Florence + The Machine - High as Hope


Florence Welsh is without a doubt one of the finest vocalists in the world today, and her vocal prowess was on full display this year on the fourth Florence + the Machine album, High as Hope. The album is noted for its stripped-down production, which allows her vocals to shine even more than it did on previous records. Highlights include June, Hunger, Big God, and Sky Full Of Song.

Kids See Ghosts - Kids See Ghosts


Two of my favorite rappers came together this year to form the super-duo, Kids See Ghosts. Comprised of Kanye West and Kid Cudi, the duo released their self-titled debut, which came after several collaborations between the two over the years. There is no denying the high level of musical chemistry shared by both artists, but only time would tell just how far they are willing to take this with future projects. Highlights include Feel the Love, Freeee, Reborn, and Kids See Ghosts.

Disturbed - Evolution


Like I mentioned during yesterday's post, the heavy metal band, Disturbed, have made an attempt this year to followup on the crossover success of their Simon & Garfunkel cover, The Sound of Silence. And this came in the form of their latest record, Evolution, the title for which was meant to reflect the change in their sound to incorporate different styles. While they haven't quite captured lightning in a bottle for a second time, the effort has produced the equally beautiful ballad, A Reason to Fight. Other highlights include Are You Ready, No More, and The Best Ones Lie.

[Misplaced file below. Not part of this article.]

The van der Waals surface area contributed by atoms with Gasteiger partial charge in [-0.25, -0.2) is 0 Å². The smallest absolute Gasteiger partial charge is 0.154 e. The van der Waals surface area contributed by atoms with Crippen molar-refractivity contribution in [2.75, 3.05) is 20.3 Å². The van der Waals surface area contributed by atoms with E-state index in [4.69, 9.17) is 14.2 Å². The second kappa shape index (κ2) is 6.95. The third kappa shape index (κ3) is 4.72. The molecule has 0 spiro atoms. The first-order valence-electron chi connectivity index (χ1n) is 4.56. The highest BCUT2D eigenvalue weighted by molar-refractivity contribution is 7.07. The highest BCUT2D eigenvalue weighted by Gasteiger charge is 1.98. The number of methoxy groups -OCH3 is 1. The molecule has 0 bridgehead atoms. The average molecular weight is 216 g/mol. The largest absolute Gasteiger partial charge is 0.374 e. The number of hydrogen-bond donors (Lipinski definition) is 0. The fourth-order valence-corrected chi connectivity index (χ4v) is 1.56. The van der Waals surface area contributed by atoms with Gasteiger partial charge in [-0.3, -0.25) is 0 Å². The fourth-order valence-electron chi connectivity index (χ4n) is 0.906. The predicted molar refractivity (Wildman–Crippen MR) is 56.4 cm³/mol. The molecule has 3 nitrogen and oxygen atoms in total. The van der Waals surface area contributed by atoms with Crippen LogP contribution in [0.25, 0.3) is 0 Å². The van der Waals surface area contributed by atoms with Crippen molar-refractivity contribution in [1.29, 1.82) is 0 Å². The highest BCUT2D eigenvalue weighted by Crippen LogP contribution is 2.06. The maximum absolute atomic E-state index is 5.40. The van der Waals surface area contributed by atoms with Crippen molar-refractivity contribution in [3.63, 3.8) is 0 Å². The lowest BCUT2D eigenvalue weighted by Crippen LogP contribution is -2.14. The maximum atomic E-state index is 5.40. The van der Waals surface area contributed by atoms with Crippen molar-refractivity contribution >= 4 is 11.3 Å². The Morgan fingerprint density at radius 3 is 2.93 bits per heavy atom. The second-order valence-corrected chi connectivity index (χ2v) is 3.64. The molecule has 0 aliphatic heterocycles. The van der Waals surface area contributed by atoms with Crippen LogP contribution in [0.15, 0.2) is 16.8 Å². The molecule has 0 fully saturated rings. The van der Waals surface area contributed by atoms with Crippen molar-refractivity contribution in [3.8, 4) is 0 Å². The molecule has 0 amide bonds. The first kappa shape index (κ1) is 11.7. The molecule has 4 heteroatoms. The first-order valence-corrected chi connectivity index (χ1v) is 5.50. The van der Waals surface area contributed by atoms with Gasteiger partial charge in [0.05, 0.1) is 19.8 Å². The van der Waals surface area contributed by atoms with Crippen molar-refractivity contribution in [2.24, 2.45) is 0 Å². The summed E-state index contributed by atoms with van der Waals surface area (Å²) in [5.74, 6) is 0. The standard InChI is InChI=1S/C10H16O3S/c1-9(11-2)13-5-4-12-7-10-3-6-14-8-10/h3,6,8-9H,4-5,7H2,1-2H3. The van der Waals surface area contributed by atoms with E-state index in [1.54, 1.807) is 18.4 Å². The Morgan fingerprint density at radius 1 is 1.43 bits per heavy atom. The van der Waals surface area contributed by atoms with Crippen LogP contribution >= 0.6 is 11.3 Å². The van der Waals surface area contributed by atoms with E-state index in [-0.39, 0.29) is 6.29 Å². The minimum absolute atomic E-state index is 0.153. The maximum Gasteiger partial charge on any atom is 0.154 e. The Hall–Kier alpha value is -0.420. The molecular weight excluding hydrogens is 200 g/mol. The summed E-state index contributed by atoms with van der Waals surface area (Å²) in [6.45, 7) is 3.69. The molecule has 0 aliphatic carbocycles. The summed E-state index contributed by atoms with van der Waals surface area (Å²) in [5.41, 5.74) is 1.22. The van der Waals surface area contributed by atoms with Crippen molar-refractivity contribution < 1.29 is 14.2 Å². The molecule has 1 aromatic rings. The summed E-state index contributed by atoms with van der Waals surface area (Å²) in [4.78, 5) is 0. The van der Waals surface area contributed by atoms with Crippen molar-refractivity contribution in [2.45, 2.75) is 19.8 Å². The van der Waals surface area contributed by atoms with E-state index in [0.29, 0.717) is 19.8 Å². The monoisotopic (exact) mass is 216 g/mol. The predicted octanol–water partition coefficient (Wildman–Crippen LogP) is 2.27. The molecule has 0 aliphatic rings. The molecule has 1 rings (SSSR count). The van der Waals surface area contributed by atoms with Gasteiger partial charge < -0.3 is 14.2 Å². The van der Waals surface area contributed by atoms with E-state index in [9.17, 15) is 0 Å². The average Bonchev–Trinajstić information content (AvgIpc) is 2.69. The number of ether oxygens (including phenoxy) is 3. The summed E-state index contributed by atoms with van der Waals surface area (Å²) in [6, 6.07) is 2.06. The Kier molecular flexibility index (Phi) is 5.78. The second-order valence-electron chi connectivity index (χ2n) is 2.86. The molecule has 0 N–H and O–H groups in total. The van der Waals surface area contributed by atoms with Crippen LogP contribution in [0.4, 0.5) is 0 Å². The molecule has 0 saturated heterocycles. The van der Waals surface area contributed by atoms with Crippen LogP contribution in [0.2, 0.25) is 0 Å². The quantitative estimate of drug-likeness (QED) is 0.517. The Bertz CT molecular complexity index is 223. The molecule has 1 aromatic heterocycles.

Architects - Holy Hell


Holy Hell marks the first Architects album released after the death of founding member, Tom Searle, and as a result, much of its subject matter is a reflection on death and our inherent mortality. Tom, who died of skin cancer in 2016, had written most of the band's songs with twin brother, Dan. The fact that the remaining members of the band have been able to craft something this heartfelt and admirable out of a situation so dire is an achievement in and of itself. Highlights include Death is not Defeat, Hereafter, Royal Beggars, and Doomsday.

And the winner is...

Architects - Holy Hell


It's been a solid year for metalcore, and fans of the genre specifically, but its defining moment this past year came with the release of the eighth Architects album, Holy Hell. This is without a doubt the best album I'd listened to all year, and one that I've found myself going back to time and again. There is something wholly mesmerizing about the music crafted by this English metalcore band, from lead singer, Sam Carter's, scream singing, to Dan Searle's drumming, and some of the best guitar work I've heard on a metalcore album. The album oozes perfection on every track, and is a clear indication that good things can come out of even the worst situations. It all depends on how you choose to move forward from it.